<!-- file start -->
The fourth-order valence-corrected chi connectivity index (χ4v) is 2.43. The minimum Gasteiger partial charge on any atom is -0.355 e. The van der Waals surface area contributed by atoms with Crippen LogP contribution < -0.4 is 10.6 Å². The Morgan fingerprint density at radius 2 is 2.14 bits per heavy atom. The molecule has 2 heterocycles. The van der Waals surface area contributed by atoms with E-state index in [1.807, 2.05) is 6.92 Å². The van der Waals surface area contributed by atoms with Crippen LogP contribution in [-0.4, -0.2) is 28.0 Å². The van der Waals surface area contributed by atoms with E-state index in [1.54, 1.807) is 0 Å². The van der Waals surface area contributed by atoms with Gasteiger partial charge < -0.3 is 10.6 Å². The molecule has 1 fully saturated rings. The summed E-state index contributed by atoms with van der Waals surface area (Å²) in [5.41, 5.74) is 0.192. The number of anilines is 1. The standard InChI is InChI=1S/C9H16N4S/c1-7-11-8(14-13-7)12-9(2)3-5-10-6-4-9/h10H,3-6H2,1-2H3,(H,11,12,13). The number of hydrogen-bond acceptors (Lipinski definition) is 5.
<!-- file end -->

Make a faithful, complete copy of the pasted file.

The fourth-order valence-corrected chi connectivity index (χ4v) is 2.43. The minimum Gasteiger partial charge on any atom is -0.355 e. The van der Waals surface area contributed by atoms with Crippen LogP contribution < -0.4 is 10.6 Å². The Morgan fingerprint density at radius 2 is 2.14 bits per heavy atom. The molecule has 2 heterocycles. The van der Waals surface area contributed by atoms with E-state index in [1.807, 2.05) is 6.92 Å². The van der Waals surface area contributed by atoms with Crippen LogP contribution in [-0.4, -0.2) is 28.0 Å². The van der Waals surface area contributed by atoms with E-state index in [1.54, 1.807) is 0 Å². The van der Waals surface area contributed by atoms with Gasteiger partial charge < -0.3 is 10.6 Å². The molecule has 1 fully saturated rings. The summed E-state index contributed by atoms with van der Waals surface area (Å²) in [5.41, 5.74) is 0.192. The number of anilines is 1. The standard InChI is InChI=1S/C9H16N4S/c1-7-11-8(14-13-7)12-9(2)3-5-10-6-4-9/h10H,3-6H2,1-2H3,(H,11,12,13). The number of hydrogen-bond acceptors (Lipinski definition) is 5.